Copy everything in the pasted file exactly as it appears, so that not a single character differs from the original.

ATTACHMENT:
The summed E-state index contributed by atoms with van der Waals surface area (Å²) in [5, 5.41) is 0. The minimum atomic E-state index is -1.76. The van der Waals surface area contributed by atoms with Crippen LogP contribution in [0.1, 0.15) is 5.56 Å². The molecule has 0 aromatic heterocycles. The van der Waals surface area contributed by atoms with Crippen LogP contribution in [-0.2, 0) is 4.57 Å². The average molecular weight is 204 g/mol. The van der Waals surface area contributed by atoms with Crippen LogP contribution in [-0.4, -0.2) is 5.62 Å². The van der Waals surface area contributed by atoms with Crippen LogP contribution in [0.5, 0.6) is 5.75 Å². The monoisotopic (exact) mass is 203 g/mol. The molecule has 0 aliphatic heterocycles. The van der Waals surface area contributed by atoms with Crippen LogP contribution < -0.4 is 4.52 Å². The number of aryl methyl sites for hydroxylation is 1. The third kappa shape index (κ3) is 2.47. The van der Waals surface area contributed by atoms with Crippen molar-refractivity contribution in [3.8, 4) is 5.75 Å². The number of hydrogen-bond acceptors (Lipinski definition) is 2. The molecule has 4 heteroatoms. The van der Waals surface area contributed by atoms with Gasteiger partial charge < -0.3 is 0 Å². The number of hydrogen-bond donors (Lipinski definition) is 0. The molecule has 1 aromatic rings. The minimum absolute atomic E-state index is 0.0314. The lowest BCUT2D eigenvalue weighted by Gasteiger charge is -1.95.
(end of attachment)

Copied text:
The summed E-state index contributed by atoms with van der Waals surface area (Å²) in [5, 5.41) is 0. The minimum atomic E-state index is -1.76. The van der Waals surface area contributed by atoms with Crippen LogP contribution in [0.1, 0.15) is 5.56 Å². The molecule has 0 aromatic heterocycles. The van der Waals surface area contributed by atoms with Crippen LogP contribution in [-0.2, 0) is 4.57 Å². The average molecular weight is 204 g/mol. The van der Waals surface area contributed by atoms with Crippen LogP contribution in [-0.4, -0.2) is 5.62 Å². The van der Waals surface area contributed by atoms with Crippen LogP contribution in [0.5, 0.6) is 5.75 Å². The monoisotopic (exact) mass is 203 g/mol. The molecule has 0 aliphatic heterocycles. The van der Waals surface area contributed by atoms with Crippen LogP contribution < -0.4 is 4.52 Å². The number of aryl methyl sites for hydroxylation is 1. The third kappa shape index (κ3) is 2.47. The van der Waals surface area contributed by atoms with Crippen molar-refractivity contribution in [3.8, 4) is 5.75 Å². The number of hydrogen-bond acceptors (Lipinski definition) is 2. The molecule has 4 heteroatoms. The van der Waals surface area contributed by atoms with Gasteiger partial charge < -0.3 is 0 Å². The number of hydrogen-bond donors (Lipinski definition) is 0. The molecule has 1 aromatic rings. The minimum absolute atomic E-state index is 0.0314. The lowest BCUT2D eigenvalue weighted by Gasteiger charge is -1.95.